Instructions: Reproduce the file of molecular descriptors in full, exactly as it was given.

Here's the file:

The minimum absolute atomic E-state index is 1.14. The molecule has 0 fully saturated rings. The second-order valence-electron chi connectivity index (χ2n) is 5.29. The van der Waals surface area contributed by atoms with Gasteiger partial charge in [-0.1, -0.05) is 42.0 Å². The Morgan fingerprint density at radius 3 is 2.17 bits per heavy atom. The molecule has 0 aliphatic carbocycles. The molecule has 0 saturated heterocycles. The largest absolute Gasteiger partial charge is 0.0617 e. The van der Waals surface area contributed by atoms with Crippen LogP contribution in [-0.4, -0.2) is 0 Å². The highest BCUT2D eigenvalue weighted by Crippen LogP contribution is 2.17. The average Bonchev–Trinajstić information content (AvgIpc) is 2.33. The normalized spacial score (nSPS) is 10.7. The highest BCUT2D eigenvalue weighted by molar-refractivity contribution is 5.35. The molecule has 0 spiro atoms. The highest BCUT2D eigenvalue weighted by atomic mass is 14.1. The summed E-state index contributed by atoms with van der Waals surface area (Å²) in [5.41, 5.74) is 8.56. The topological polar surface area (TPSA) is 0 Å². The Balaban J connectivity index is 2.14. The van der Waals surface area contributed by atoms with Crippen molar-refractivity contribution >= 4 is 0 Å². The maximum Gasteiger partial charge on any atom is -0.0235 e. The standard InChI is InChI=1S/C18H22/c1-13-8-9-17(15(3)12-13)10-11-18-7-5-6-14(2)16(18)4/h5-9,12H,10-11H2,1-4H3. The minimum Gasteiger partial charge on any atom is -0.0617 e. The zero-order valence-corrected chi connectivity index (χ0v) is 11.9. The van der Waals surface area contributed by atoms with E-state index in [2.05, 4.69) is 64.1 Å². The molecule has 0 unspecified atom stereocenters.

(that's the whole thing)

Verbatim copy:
The minimum absolute atomic E-state index is 1.14. The molecule has 0 fully saturated rings. The second-order valence-electron chi connectivity index (χ2n) is 5.29. The van der Waals surface area contributed by atoms with Gasteiger partial charge in [-0.1, -0.05) is 42.0 Å². The Morgan fingerprint density at radius 3 is 2.17 bits per heavy atom. The molecule has 0 aliphatic carbocycles. The molecule has 0 saturated heterocycles. The largest absolute Gasteiger partial charge is 0.0617 e. The van der Waals surface area contributed by atoms with Crippen LogP contribution in [-0.4, -0.2) is 0 Å². The highest BCUT2D eigenvalue weighted by Crippen LogP contribution is 2.17. The average Bonchev–Trinajstić information content (AvgIpc) is 2.33. The normalized spacial score (nSPS) is 10.7. The highest BCUT2D eigenvalue weighted by molar-refractivity contribution is 5.35. The molecule has 0 spiro atoms. The highest BCUT2D eigenvalue weighted by atomic mass is 14.1. The summed E-state index contributed by atoms with van der Waals surface area (Å²) in [5.41, 5.74) is 8.56. The topological polar surface area (TPSA) is 0 Å². The Balaban J connectivity index is 2.14. The van der Waals surface area contributed by atoms with Crippen molar-refractivity contribution >= 4 is 0 Å². The maximum Gasteiger partial charge on any atom is -0.0235 e. The standard InChI is InChI=1S/C18H22/c1-13-8-9-17(15(3)12-13)10-11-18-7-5-6-14(2)16(18)4/h5-9,12H,10-11H2,1-4H3. The minimum Gasteiger partial charge on any atom is -0.0617 e. The zero-order valence-corrected chi connectivity index (χ0v) is 11.9. The van der Waals surface area contributed by atoms with E-state index in [2.05, 4.69) is 64.1 Å². The molecule has 0 unspecified atom stereocenters.